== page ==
A conjoined twin yearns to flee as Jackson pulls another surprise

Review Novel

July 30, 2006|By VICTORIA A. BROWNWORTH | VICTORIA A. BROWNWORTH,SPECIAL TO THE SUN

Half-Life

Shelley Jackson

HarperCollins / 464 pp / $24.95

Shelley Jackson never does the same thing twice. Half-Life is her first literary novel (she previously published Skin, a novel in tattoos, and Patchwork Girl, a hypertext novel). Thus it could be said that if Jackson has an oeuvre, that oeuvre is surprise. Jackson strives for the singular, so although Half-Life might be accurately described as a novel of identity - hardly surprising literary territory - through Jackson's legerdemain, identity becomes something wholly other, both literally and literarily. The result is surprising, to be sure.

Nora and Blanche Olney are 20-something twofers (two for one) - Siamese or conjoined twins. They live in the city of acceptance, "that desperately self-affirming city," San Francisco, where the burgeoning twofer population has found its natural niche.

Half-Life takes place in an alternate present different from our own only in that radioactivity in the air and water and food has created an ever-growing population of twofers, who are now the fastest-growing minority in the country. (Nora and Blanche's mother conceived the twins in a late-night romp on a bus with a geologist from Nevada whose father died from fallout.) In the pro-Togetherist culture of San Francisco, Nora and Blanche share a house with Audrey, a filmmaker and twofer wannabe, and Trey, a somewhat shady character with a host of illegal yearnings, who, like Audrey and Nora, does phone sex for a living.

All would be well in this kitschy, politically correct, sexually open community except that Nora has a pulsing desire that cannot be satisfied: She aches to be a "singleton" - solo, on her own, alone. She has felt alone for more than 15 years, since Blanche went to sleep and never woke up. So if Blanche isn't really there except as an impediment to solitude, why not dispose of Blanche altogether? Nora doesn't want to be a twofer, loathes the cult of Togetherism, keeps a journal of twofers memorabilia - The Siamese Twin Reference Manual, which she deems a "devotional to self-loathing."

After the head of a twin ends up in a bog in England, Trey gives Nora information on a London surgeon who separates conjoined twins. Not separate in the complex way such separations are performed on the Discovery Channel, but just cutting away the offending twin, the binary obstacle, like the barnacle the other twin feels her/him to be. In short, surgical murder.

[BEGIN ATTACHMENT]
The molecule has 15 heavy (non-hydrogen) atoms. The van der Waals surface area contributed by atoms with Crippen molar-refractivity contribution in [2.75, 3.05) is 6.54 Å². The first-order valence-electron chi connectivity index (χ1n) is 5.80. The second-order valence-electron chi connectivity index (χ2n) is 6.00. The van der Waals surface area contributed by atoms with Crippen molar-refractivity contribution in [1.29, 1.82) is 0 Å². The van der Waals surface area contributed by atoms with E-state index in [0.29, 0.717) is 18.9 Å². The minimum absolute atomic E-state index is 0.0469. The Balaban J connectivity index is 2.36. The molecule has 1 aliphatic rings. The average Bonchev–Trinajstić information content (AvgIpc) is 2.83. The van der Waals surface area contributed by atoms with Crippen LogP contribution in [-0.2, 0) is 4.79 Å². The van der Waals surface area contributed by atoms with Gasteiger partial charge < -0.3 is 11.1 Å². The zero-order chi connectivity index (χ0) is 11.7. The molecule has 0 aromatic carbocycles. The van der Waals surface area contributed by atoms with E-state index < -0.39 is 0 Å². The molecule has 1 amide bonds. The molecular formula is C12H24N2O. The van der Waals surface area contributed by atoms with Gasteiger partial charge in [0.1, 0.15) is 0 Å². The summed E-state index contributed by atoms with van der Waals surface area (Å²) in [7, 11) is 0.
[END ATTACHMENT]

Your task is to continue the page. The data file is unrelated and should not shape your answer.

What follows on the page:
Long before Nora heads for London to pursue the single life, Blanche seems to be rearing her sleeping, vestigial head: Her eye opens in Audrey's film of the twins, a woman the lesbian Nora is not attracted to accuses her of molestation, mysterious messages appear on Trey's voice recognition software, a plate of cupcakes goes whizzing through the air at a party, Nora awakens in places she does not remember having gone and other unsavory moments. Nora blames Blanche, Audrey tells Nora she needs to embrace her other self, Nora's mother suggests Siamysticism.

Yet Nora reasons that the way to regain her sanity is to rid herself of Blanche, to establish an identity that is all Nora, not merely "not Blanche." She has a growing horror of her twin and of her own twin self, one ignited by the first viewing of Audrey's film in which she truly sees herself for the first time: "At first all I saw was a strange, bifurcated shape. Then I realized I was looking at myself." She knows there is something freakish about being a twin - she feels it in her very bones as she remembers her college years and the solitariness of being a twofer "back then when our numbers were still small, the dirty allure of the midway still hung about us." She doesn't want to be the object of voyeurism and perverse longings.

Jackson's heady fantasy shifts between Nora's chaotic present and the twins' complicated birth and childhood in the ghost town of Too Bad, Nev., and it becomes clear - or is it? - that Nora and Blanche are more than the sum of their conjoined parts.

With dark humor and even darker seriousness, Jackson works the themes of dualism and coupling from beginning to end. In contemplating both her parents and her own twindom, Nora apprehends, "Of course couples are always monstrous. Everyone senses this, and grows uneasy in their company. Nobody likes to watch the blending of things that should be separate. Why would two people who are free to walk away stand side by side and even hold hands? If I were single I would always walk away. I would specialize in it."

For Nora, always in the company of another, the concept of yearning for togetherness is utterly alien.

Jackson's prose is stunning--sharp and smart, witty and urbane in the extreme (at times the cleverness gets a tad cloying) - and the interstitial textual asides (glimpses into Nora's friends' bookshelves or the excerpts from the Manual) are highly engaging.

Half-Life is a complex and often difficult book that is also quite funny and compelling. Jackson has taken the great desire of the 21st (and possibly every) century for true duality - the serene enmeshing of relationships most humans crave like food and air - and turned it on its psycho-babbling head, leaving her readers with much to think about.

Victoria A. Brownworth is the author and editor of more than 20 books. Her collection, "The Golden Age: Lesbian Erotica of the 1920s-1940s," will be published in November 2006. She teaches writing and film at the University of the Arts in Philadelphia.

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